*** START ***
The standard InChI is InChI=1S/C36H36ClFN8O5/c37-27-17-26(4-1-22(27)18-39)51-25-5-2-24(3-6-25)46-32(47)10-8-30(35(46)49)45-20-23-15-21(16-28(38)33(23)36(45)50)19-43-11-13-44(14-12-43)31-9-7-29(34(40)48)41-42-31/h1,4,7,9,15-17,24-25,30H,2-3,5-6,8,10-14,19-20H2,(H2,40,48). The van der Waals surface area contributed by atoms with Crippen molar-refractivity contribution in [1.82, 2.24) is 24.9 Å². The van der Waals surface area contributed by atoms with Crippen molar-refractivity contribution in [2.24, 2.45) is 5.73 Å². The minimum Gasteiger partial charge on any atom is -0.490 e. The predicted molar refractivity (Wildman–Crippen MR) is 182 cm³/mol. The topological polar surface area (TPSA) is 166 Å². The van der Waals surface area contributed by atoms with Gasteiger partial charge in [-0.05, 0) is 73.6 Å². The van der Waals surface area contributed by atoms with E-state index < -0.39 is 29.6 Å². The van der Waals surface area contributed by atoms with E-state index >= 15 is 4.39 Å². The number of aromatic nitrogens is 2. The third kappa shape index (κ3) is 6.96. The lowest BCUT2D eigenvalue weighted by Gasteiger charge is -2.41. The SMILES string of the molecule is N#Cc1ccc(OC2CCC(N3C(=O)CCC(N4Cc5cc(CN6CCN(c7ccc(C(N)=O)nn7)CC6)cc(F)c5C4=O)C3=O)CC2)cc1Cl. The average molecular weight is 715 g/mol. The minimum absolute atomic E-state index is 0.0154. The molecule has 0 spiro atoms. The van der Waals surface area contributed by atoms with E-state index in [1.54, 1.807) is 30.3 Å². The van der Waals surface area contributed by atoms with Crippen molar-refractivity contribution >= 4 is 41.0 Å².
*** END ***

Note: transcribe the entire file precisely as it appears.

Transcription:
The standard InChI is InChI=1S/C36H36ClFN8O5/c37-27-17-26(4-1-22(27)18-39)51-25-5-2-24(3-6-25)46-32(47)10-8-30(35(46)49)45-20-23-15-21(16-28(38)33(23)36(45)50)19-43-11-13-44(14-12-43)31-9-7-29(34(40)48)41-42-31/h1,4,7,9,15-17,24-25,30H,2-3,5-6,8,10-14,19-20H2,(H2,40,48). The van der Waals surface area contributed by atoms with Crippen molar-refractivity contribution in [1.82, 2.24) is 24.9 Å². The van der Waals surface area contributed by atoms with Crippen molar-refractivity contribution in [2.24, 2.45) is 5.73 Å². The minimum Gasteiger partial charge on any atom is -0.490 e. The predicted molar refractivity (Wildman–Crippen MR) is 182 cm³/mol. The topological polar surface area (TPSA) is 166 Å². The van der Waals surface area contributed by atoms with Gasteiger partial charge in [-0.05, 0) is 73.6 Å². The van der Waals surface area contributed by atoms with E-state index < -0.39 is 29.6 Å². The van der Waals surface area contributed by atoms with E-state index >= 15 is 4.39 Å². The number of aromatic nitrogens is 2. The third kappa shape index (κ3) is 6.96. The lowest BCUT2D eigenvalue weighted by Gasteiger charge is -2.41. The SMILES string of the molecule is N#Cc1ccc(OC2CCC(N3C(=O)CCC(N4Cc5cc(CN6CCN(c7ccc(C(N)=O)nn7)CC6)cc(F)c5C4=O)C3=O)CC2)cc1Cl. The average molecular weight is 715 g/mol. The minimum absolute atomic E-state index is 0.0154. The molecule has 0 spiro atoms. The van der Waals surface area contributed by atoms with E-state index in [1.54, 1.807) is 30.3 Å². The van der Waals surface area contributed by atoms with Crippen molar-refractivity contribution >= 4 is 41.0 Å².